The United States was the first jurisdiction to adopt a rule that routinely excluded reliable evidence because it was obtained in an unlawful manner to deter illegal searches in the future. Reference is frequently made to the fact that the exclusionary rule is an anomaly, with the United Kingdom's absence of such a rule often being mentioned. The academic literature is filled with lamentations and defenses of this example of American exceptionalism, but takes no meaningful stab at explaining at the reasons for this uniqueness. I attempt to fill this gap in the literature. While the rule was adopted by the United States Supreme Court in 1886 or 1914, depending on how one reads the precedents, state courts, the real actors in criminal justice in the early twentieth century, did not begin to accept the rule until America began its Noble Experiment to stamp out to alcohol consumption in the 1920s. With Prohibition also came numerous searches for liquor, some justified many not, by a hoard of poorly trained and largely unfit officers recently hired to enforce the new law. The exclusionary rule came to be accepted as a means of curbing the excesses of these officers. I also suggest that there were real problems with choosing this as the method of regulating police -- a deterrent model premised on the exclusion of reliable evidence does little to address investigatory methods that risk wrongful convictions or unjustified uses of force. Prohibition's legacy is thus a rule of law that deters a pressing search and seizure concern from the 1920s, a rule that focused the supervision of judges on matters unrelated to the real concern of the twenty-first century, excessive force and wrongful conviction.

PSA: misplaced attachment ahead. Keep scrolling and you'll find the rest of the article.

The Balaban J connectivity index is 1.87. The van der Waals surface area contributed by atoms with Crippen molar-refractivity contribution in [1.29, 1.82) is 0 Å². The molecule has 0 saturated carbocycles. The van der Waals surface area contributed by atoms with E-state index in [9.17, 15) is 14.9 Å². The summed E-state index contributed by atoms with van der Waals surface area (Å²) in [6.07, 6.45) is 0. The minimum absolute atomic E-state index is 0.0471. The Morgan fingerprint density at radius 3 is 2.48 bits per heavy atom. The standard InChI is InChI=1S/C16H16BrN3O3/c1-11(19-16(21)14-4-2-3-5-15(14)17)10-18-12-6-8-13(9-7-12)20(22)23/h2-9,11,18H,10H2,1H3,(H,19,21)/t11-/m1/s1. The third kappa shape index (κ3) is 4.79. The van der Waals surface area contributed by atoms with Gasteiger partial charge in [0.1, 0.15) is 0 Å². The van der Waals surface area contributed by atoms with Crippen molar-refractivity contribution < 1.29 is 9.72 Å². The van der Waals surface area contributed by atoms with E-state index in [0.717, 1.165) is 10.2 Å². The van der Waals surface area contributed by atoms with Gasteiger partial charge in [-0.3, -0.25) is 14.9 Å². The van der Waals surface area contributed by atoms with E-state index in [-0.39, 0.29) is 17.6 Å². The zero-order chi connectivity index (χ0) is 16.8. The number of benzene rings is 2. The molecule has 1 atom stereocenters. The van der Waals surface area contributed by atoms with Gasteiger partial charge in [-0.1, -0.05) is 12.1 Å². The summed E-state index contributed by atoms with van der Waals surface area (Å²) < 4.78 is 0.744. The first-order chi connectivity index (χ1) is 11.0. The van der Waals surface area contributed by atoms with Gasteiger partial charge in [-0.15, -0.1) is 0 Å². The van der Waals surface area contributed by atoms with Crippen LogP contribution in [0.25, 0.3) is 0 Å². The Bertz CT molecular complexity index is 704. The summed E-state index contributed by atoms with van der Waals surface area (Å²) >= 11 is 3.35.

Prof. Oliver is associate dean for faculty scholarship, director of the criminal justice program, and professor of law at Duquesne University.